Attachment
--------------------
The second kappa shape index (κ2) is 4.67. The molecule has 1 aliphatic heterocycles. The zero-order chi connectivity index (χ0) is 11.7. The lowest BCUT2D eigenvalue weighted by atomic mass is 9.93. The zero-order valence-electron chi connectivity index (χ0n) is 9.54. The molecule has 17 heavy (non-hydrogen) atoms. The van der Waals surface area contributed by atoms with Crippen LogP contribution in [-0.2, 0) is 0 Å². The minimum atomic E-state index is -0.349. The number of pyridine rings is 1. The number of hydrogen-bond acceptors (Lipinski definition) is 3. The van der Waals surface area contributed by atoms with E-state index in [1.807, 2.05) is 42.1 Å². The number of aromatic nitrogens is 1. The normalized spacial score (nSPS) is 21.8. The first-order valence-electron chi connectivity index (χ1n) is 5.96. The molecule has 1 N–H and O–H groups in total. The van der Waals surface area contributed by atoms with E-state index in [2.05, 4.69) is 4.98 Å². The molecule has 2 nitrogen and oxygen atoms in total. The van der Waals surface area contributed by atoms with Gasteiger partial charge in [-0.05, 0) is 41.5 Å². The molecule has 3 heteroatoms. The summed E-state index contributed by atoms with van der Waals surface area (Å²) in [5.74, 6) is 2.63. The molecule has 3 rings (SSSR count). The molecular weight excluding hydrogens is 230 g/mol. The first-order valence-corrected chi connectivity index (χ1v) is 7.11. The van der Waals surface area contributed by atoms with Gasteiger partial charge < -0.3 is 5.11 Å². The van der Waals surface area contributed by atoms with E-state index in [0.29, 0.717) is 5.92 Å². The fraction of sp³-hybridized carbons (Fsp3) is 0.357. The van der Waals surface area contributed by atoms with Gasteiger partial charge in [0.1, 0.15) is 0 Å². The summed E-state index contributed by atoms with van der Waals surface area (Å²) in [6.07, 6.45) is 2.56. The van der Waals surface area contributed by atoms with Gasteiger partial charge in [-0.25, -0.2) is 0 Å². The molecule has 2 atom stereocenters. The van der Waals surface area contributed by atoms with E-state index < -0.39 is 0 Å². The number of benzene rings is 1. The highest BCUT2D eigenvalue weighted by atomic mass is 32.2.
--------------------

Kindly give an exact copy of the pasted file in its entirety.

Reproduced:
The second kappa shape index (κ2) is 4.67. The molecule has 1 aliphatic heterocycles. The zero-order chi connectivity index (χ0) is 11.7. The lowest BCUT2D eigenvalue weighted by atomic mass is 9.93. The zero-order valence-electron chi connectivity index (χ0n) is 9.54. The molecule has 17 heavy (non-hydrogen) atoms. The van der Waals surface area contributed by atoms with Crippen LogP contribution in [-0.2, 0) is 0 Å². The minimum atomic E-state index is -0.349. The number of pyridine rings is 1. The number of hydrogen-bond acceptors (Lipinski definition) is 3. The van der Waals surface area contributed by atoms with E-state index in [1.807, 2.05) is 42.1 Å². The number of aromatic nitrogens is 1. The normalized spacial score (nSPS) is 21.8. The first-order valence-electron chi connectivity index (χ1n) is 5.96. The molecule has 1 N–H and O–H groups in total. The van der Waals surface area contributed by atoms with E-state index in [2.05, 4.69) is 4.98 Å². The molecule has 2 nitrogen and oxygen atoms in total. The van der Waals surface area contributed by atoms with Gasteiger partial charge in [-0.05, 0) is 41.5 Å². The molecule has 3 heteroatoms. The summed E-state index contributed by atoms with van der Waals surface area (Å²) in [5.74, 6) is 2.63. The molecule has 3 rings (SSSR count). The molecular weight excluding hydrogens is 230 g/mol. The first-order valence-corrected chi connectivity index (χ1v) is 7.11. The van der Waals surface area contributed by atoms with Gasteiger partial charge < -0.3 is 5.11 Å². The van der Waals surface area contributed by atoms with E-state index in [0.29, 0.717) is 5.92 Å². The fraction of sp³-hybridized carbons (Fsp3) is 0.357. The van der Waals surface area contributed by atoms with Gasteiger partial charge in [0.1, 0.15) is 0 Å². The summed E-state index contributed by atoms with van der Waals surface area (Å²) in [6.07, 6.45) is 2.56. The van der Waals surface area contributed by atoms with Gasteiger partial charge in [-0.25, -0.2) is 0 Å². The molecule has 2 atom stereocenters. The van der Waals surface area contributed by atoms with E-state index < -0.39 is 0 Å². The number of benzene rings is 1. The highest BCUT2D eigenvalue weighted by atomic mass is 32.2.